‘Moontruth’ Playing in to the hands of conspiracy theorists, a film was leaked to the public that supposedly proved that man had never in fact landed on the moon and that the moon landing was in fact staged in a television studio. This viral hoax led to 3,000 people, taken in by the footage, calling NASA to complain about their dishonesty in saying that they had conquered the moon.

I know you don't normally question things that agree with you, but how about contacting The Viral Factory and.... you know... asking some questions.

Surprisingly, Jack has a good idea: why don't you compare the "fake fake" film against the "real fake" film, as you would have it?

Edited by James H. Fetzer
Link to comment
Share on other sites

I tried. I really did. You had everything given to you.

I do notice, once again, you avoid taken the steps to confirm or deny your actions, like contacting the photographer where Jack and yourself made that other tremendous blunder.

Very telling.

Link to comment
Share on other sites

Notice, however, that creating a fake moon landing stage scenario would require tremendous attention to detail, which

seems to be the case here. If we ignore the collapsing scaffolding, the crew's response, and the director's question, it looks

exactly like the footage we were presented of the actual moon landing, when it was broadcast world-wide by television. So

let's ask what would be involved in creating a fake video of the (actually false) faking of the moon landing as resources.

First, you would need to have exact information about the set, including the Moon Lander, the astronaut's suits, etcetera.

Second, you would have to find a suitable location, hire a crew and director, which is going to take time and lots of money.

Third, you would have to have a powerful motive for devoting the painstaking time and expense to create a fake, fake video.

First, the only information you need is a copy of the Apollo 11 footage where Armstrong steps off the lander. You only need to make it look good enough to fool the layperson who won't compare it to the actual footage. If you had taken time to examine the suit detail for example, you'd realise it's not an Apollo suit. What's that ruddy great box on the front of the suit? It's not visible in any photos of Apollo suits from any Apollo missions. You only have to create a small part of the lander, which could easily and cheaply be done with materials available from any hardware store.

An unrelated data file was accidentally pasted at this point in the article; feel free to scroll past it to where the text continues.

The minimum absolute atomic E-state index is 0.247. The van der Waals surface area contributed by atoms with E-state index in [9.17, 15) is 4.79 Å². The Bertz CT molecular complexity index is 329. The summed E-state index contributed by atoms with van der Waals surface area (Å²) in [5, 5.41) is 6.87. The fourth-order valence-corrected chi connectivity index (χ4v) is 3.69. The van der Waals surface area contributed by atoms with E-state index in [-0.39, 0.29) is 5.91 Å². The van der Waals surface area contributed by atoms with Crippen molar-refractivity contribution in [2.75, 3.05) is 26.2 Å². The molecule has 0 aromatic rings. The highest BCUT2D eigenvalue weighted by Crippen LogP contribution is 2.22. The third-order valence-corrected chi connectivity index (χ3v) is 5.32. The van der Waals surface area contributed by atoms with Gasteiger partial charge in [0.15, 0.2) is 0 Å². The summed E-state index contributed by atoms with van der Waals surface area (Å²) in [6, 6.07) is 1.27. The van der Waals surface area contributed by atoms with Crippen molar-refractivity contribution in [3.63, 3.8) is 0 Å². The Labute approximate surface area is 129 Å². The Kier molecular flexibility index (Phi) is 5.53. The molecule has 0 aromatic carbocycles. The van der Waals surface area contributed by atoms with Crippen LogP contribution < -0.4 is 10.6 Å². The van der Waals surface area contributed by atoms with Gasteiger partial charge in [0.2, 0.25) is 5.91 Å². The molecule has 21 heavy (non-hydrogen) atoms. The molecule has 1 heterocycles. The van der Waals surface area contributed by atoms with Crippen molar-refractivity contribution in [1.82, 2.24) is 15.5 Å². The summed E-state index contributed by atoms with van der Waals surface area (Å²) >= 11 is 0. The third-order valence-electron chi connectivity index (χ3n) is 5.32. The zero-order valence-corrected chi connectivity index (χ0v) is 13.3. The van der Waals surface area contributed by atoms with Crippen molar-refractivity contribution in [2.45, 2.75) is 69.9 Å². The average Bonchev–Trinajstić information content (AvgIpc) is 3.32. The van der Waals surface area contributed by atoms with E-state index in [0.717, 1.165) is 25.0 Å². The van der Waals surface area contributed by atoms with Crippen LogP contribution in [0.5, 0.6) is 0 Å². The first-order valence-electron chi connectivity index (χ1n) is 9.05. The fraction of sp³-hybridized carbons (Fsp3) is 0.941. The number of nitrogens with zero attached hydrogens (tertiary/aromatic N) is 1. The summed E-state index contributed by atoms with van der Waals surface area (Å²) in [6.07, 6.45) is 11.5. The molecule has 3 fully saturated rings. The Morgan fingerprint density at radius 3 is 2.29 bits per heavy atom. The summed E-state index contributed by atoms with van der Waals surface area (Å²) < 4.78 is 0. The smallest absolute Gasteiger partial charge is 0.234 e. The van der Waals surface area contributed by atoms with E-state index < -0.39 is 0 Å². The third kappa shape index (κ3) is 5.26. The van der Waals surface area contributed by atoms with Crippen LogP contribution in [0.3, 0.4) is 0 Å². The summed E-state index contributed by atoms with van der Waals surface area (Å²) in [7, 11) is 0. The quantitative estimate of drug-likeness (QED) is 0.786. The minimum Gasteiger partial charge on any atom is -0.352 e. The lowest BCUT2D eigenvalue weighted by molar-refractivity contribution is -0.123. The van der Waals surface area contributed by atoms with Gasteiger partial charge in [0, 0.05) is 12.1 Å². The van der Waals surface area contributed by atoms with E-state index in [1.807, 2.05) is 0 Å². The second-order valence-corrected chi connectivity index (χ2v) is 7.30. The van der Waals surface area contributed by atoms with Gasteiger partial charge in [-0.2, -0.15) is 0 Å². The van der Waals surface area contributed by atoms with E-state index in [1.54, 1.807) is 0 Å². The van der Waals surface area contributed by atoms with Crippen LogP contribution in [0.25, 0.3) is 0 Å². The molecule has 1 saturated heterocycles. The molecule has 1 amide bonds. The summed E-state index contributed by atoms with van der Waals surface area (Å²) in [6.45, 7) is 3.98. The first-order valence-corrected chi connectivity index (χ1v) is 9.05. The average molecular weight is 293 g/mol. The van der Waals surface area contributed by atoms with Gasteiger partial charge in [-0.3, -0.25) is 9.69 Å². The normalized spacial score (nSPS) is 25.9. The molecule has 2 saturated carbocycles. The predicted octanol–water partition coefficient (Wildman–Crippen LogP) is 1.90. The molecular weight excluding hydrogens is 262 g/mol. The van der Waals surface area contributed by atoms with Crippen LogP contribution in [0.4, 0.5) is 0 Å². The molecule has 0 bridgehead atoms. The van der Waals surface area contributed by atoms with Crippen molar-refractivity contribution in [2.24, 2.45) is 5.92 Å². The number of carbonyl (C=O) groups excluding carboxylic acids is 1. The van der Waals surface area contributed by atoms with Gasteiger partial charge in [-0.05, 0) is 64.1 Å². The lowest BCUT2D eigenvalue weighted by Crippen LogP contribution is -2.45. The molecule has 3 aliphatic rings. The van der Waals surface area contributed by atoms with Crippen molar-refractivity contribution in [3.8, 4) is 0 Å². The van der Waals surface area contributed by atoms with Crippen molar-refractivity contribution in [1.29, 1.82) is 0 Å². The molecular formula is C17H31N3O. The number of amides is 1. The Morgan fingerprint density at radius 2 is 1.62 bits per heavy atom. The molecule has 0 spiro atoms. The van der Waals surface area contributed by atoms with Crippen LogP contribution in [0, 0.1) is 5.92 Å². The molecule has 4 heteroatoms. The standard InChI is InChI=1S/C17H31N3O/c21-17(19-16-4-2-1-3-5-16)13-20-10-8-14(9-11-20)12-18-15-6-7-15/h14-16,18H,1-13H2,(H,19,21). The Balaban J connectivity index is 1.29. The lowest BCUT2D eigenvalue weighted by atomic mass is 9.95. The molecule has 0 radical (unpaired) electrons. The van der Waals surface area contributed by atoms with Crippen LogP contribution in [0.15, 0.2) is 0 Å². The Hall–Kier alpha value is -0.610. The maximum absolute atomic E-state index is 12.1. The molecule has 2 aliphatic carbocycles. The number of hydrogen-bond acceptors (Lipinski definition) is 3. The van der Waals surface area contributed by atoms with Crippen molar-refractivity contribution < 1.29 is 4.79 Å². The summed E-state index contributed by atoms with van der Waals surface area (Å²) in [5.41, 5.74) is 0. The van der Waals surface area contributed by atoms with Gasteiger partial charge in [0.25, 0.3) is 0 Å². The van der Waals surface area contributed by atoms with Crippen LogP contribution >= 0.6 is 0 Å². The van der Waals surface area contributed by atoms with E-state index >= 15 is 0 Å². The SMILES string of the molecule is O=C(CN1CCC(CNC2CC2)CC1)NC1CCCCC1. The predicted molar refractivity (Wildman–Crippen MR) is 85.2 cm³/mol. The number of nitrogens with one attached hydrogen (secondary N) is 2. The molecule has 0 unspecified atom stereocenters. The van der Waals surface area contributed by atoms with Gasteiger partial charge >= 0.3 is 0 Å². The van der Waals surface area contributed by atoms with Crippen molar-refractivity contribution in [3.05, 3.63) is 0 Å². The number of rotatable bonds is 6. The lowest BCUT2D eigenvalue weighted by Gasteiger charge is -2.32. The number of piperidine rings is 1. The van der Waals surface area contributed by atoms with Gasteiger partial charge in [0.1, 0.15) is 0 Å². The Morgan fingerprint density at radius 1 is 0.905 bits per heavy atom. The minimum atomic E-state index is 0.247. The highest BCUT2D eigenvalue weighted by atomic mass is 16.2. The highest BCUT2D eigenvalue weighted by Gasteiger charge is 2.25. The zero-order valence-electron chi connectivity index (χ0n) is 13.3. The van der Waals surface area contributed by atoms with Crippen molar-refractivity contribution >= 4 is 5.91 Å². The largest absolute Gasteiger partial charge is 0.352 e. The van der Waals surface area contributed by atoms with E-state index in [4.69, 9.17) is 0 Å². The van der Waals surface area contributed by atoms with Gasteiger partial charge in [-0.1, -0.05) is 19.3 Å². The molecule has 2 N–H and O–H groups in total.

Second. Suitable location? Studio for hire? Friends barn? Hire a crew and director. Well, maybe you're the director so you're doing it for free. Maybe you have to pay half a dozen people's wages for a couple of days. Few hundred dollars/pounds at most.

Third. We can only guess at the producers motives. Unless you want to contact him directly and ask him?

Suppose it would run $100,000, which is a conservative estimate. (I would bet it would cost many times that.) How many are

going to have the time and money to devote to creating a fake video of the (actually false) faking of the moon landing? And

why would anyone do this? We are not talking about Photoshop or other easily utilized photo faking techniques. This is on a

large scale and very detailed and precise. Moreover, why would anyone who had the time and the resources do something like

this? If you believe the moon landings are genuine, why would you create a fake video to suggest that they were really faked?

You guess at £100,000 as a very low estimate. I'm going to guess $500.

But here is the clincher. Suppose (h3) were true and this is the faking of a video showing the faking of the moon landing? The

production values are so exceptional and indistinguishable from those of the footage that was televised around the world that it

demonstrates--conclusively, in my view--that the moon landing could have been faked!

You clearly haven't compared the two footages side-by-side. You also seem to be falling into the trap of "could have been faked" implies "actually was faked". In order to do that, you are deliberately taking a few seconds of poor quality video and ignoring the huge amount of other evidence, including much higher quality video and film footage.

Link to comment
Share on other sites

You also must take into account that nearly 40 years passed in between the two videos. An amateur filmmaker can do things today for free that weren't even possible 40 years ago.

ETA: Sorry just realized this is the debate thread not the discussion thread. Mods feel free to move this post (not that anyone's stuck to the debate format anyway).

Edited by Kevin M. West
Link to comment
Share on other sites

Guest James H. Fetzer

As another example of Evan Burton's abuse of his position as moderator and participant, this post belongs on

the discussion thread, not the debate thread. He continues to demonstrate his fanaticism and lack of ethics to

the bitter end. We all know Burton has buddies like David Greer who will support him regardless of the evidence.

The points that are made in comparing them, including the edge of the images, which is seen from the same angle

in both the footage broadcast and the "rehearsal" footage, are extremely improbable and would have been virtually

impossible to replicate. Both have a similar look and a similar feel and were probably shot on the very same stage.

They are obviously not the same take, since the collapse of the light bar required a second take. But the author,

Ted Twietmeyer, makes many other extremely interesting observations about the crew wearing what appear to be